The Northern Gateway pipeline has the thumbs-up from the National Energy Board and the federal cabinet. Now all Enbridge has to do is meet all 209 of those conditions attached to the decision.
That could take a while. Once Enbridge does that, though, and assuming it makes it through any other roadblocks that stand in the way, the company can get down to building the project.
- Northern Gateway pipeline approved with 209 conditions
- Northern Gateway not alone: 5 other pipelines to watch
- Map: Canada's main pipeline network
But how familiar is the Canadian public with the full scope of the project?
A lot of attention has been focused on the pipe that would carry diluted bitumen from Alberta to the B.C. coast. But do you know that Northern Gateway is a two-pipe project?
Green Party Leader Elizabeth May does. And this is what she said in the foyer of the House of Commons on Tuesday.
"It's a two-way flow of toxic materials. One set of tankers have to pull up to Kitimat — some coming from the Middle East by the way — bringing a toxic substance they call diluent … which they then put in a pipeline which runs from Kitimat to Alberta."
That fact surprises a lot of people. A second pipe would flow east and carry 193,000 barrels of diluent (also known as condensate) a day.
So what is this diluent? It is a "pentane," according to Greg Stringham, a chemical engineer and a vice-president with the Canadian Association of Petroleum Producers.
"It is a light hydrocarbon. So it is kind of like gasoline," he explained.
Most of it is a byproduct of natural gas production, though some also comes from the oil refining process.
When natural gas comes up out of the ground, some of the heavier parts turn into a liquid. They call that condensate, and that is what they mix with bitumen to make it flow through a pipeline.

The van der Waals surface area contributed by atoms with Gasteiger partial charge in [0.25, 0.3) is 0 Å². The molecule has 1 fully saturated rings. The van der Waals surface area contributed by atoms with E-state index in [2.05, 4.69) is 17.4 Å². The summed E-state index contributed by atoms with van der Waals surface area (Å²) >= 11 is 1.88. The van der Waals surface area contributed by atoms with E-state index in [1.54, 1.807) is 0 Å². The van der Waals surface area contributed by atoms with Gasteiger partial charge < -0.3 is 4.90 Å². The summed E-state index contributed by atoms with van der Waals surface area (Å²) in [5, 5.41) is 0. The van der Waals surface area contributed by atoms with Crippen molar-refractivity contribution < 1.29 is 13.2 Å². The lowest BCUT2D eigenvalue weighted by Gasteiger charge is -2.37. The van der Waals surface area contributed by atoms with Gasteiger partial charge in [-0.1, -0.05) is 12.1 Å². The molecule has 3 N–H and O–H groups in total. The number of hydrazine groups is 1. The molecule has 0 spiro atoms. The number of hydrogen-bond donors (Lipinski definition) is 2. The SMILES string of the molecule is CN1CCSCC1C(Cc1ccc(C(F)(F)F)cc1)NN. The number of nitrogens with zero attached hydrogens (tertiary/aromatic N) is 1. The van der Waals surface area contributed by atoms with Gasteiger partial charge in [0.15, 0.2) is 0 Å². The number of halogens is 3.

Most diluent comes from the United States and Canada, though May said some comes from the Middle East.
Why do they have to mix it in with bitumen? Here is the Green Party leader again. Picture May holding a wide-mouthed glass jar with some black stuff in it. The black stuff isn't moving even though she's got the jar upside down. (Or just click on the video at the top of the story.)
"Here's raw bitumen [pause for effect]. Note: it does not flow easily. It's a solid."
The heavier end of normal oil
Stringham prefers calling it the heavier end of normal oil.
He points out that Alberta's oilsands were once the bottom of an old ocean. The decayed plants at its bottom were compressed and turned into light sweet crude. But it was close enough to the surface that the lighter parts rose and evaporated and the heavy stuff stuck to the sand on the seabed.
Nowadays, that stuff gets scooped out and hauled off to a facility where it essentially gets a warm bath, is shaken in the water and left to stand for a while.
"It's kind of like Italian salad dressing," said Stringham.
"The sand will go to the bottom. The water goes to the middle. And the oil floats on the top."
They scrape the heavy oil off the top, mix in some diluent and voila — diluted bitumen, or dilbit, which according to Stringham is not two separate substances but one whole new liquid.
"The analogy I kind of like using is it's almost like cream in coffee or Kool-Aid in water. When you mix it together it becomes a new substance," said Stringham.
So your hydrocarbon-flavoured Kool-Aid is ready to ship back to the coast in your 525,000-barrels-a-day pipe.
What does May have to say about that?
"It is a twinned pipeline over a thousand kilometres, over some of the most rugged wilderness."
Two of the country's tallest mountain ranges, the Rockies and the Coast Mountains, need to be scaled and descended. Plus, there are creeks, rivers, lakes and ponds by the dozen.
"It involves going through fragile areas. It involves engineering challenges," she added.
Of course, engineers love challenges, and they will tell you there isn't any challenge that can't be overcome, provided you have enough money or a high enough risk tolerance.
"Sometimes people ask: can you build something across any place? Of course you can. But then you have to think about acceptable risk," said Dharma Wijewickreme, a geotechnical engineer who has worked in the Canadian pipeline industry for the last 24 years and teaches at the University of British Columbia.
"The lower the risk mark you want to have, the higher the cost of any one project will be," he added.
So what level of risk is May willing to tolerate?
"Next step is encouraging all British Columbians to use all democratic and peaceful and legal means to stop this pipeline."
Enbridge is probably happier to opt for the 209 conditions over the Green Party leader's price.